LOUISVILLE, Ky. (WAVE) - After two consecutive nights of protester arrests, some people who live stream the events on Facebook have gotten caught in the mix. The streamers, who call themselves independent media, have their cell phone cameras ready at a moment’s notice.
“We’re out here to be the eyes for the people,” Johns Demain explained to WAVE 3 News on Thursday.
They get thousands of eyes on their live streams, known as the “uncut voice of protesters,” giving a live view of what’s happening on the ground. They’re catching intense moments, like when Maxwell Mitchell had his camera going as a shooter opened fire at Jefferson Square Park Saturday night, killing Tyler Gerth.
“This is a new way of being journalistic. There’s new rules to the game,” Antonio ‘T-Made’ Taylor said.
After several streamers were arrested this week, this group of independent journalists says they think police are targeting them.
“They’re watching our live streams, and they know who we are,” Taylor said.
Jason Downey was arrested and charged with misdemeanors Tuesday night while thousands watched live.
“I’m holding my camera. I am standing on the sidewalk,” Downey said. “Was I breaking any rules? To be honest, I can’t tell you, not because I’m uneducated, but because it appears that the rules that we have to follow change every day.”
Downey says radio host Chea K was arrested 20 feet away from him while she was also streaming live. She’s facing a felony rioting charge, compared to Downey’s misdemeanors, although he says they were doing the same thing.
Wednesday night, the group says there was confusion about the rules of engagement yet again. Milky Mess TV was live on Facebook when one of their streamers was arrested for trespassing as they stood next to a local TV news reporter who was not arrested.
"Those live streamers, people who are just recording on their iPhones, they have no lesser rights than the press," Sam Marcosson said.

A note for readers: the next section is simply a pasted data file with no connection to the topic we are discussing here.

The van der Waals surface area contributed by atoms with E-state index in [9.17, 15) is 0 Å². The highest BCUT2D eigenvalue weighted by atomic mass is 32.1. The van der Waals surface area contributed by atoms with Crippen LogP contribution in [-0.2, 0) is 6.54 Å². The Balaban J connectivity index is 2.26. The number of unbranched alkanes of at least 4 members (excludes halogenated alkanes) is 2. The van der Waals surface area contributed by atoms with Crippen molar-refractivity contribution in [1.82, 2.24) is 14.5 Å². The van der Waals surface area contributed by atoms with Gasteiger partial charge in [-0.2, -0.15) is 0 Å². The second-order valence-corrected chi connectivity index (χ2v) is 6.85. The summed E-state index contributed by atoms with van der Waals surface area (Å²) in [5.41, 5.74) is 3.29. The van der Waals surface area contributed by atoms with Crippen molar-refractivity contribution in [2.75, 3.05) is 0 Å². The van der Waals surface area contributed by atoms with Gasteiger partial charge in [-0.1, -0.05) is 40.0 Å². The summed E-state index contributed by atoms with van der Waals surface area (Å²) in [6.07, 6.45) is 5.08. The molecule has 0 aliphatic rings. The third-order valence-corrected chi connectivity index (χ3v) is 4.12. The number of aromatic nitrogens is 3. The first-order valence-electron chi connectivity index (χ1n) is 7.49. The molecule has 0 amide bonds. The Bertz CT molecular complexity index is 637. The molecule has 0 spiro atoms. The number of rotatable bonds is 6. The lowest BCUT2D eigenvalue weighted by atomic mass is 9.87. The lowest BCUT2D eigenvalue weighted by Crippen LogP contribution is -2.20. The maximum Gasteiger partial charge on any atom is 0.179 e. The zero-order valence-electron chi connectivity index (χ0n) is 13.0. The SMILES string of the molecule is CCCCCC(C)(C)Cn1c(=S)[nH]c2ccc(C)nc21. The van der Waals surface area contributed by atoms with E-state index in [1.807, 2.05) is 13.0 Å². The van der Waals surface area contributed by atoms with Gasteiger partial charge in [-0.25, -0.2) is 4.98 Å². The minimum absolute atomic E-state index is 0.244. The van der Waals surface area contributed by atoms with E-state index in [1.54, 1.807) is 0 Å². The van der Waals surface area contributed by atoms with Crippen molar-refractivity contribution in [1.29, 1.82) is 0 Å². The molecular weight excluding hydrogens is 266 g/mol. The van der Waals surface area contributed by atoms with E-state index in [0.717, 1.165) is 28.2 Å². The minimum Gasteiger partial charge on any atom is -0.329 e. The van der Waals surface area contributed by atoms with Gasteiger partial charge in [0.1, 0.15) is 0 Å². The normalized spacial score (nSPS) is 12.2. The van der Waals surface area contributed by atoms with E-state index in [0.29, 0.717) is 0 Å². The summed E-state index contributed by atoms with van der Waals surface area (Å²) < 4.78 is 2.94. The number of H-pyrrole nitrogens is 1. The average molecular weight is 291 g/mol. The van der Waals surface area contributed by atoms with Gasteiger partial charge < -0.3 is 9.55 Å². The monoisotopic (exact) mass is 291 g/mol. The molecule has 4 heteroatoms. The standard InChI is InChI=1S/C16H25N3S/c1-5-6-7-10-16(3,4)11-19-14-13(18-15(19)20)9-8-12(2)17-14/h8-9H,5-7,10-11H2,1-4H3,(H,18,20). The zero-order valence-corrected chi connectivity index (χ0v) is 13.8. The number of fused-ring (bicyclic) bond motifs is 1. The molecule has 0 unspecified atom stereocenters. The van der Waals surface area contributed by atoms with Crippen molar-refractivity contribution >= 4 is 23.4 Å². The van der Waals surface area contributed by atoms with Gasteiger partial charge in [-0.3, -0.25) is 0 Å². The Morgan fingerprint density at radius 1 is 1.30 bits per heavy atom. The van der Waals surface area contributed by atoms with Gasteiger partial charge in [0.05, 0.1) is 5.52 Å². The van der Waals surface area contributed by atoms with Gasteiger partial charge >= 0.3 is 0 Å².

A UofL Constitutional Law Professor, Samuel Marcosson, says the First Amendment protects everyone’s right to speak, gather, disseminate, and publish information equally, as long as laws are not broken.
"You don't forfeit that simply because you're also involved in the protest," Marcosson said.
Marcosson also addressed allegations that police have been making up charges simply to arrest people recording them. He says if that is the case, it is a serious First Amendment violation.
While some just document, others see it two-fold, protesting and documenting every moment they can to show people who aren't there what's happening and what leads up to certain situations.
"What was the cause and what was the effect? That's what the beauty of live streaming is because you can't miss it, I mean, he [Maxwell Mitchell] goes for hours," Tara Bassett said.
"We captured the truth and the truth is captured, and you can't question that un-edited and live," Mitchell said.
Streamers say they are keeping everyone honest.
"You turn on your body cams, and you look at our live streams and then you tell me who's the aggressor," Demains said.
LMPD says they have no issue with anyone live streaming, but many of those live streaming are also protesting. They said anyone protesting who fails to follow police orders to disperse may be arrested.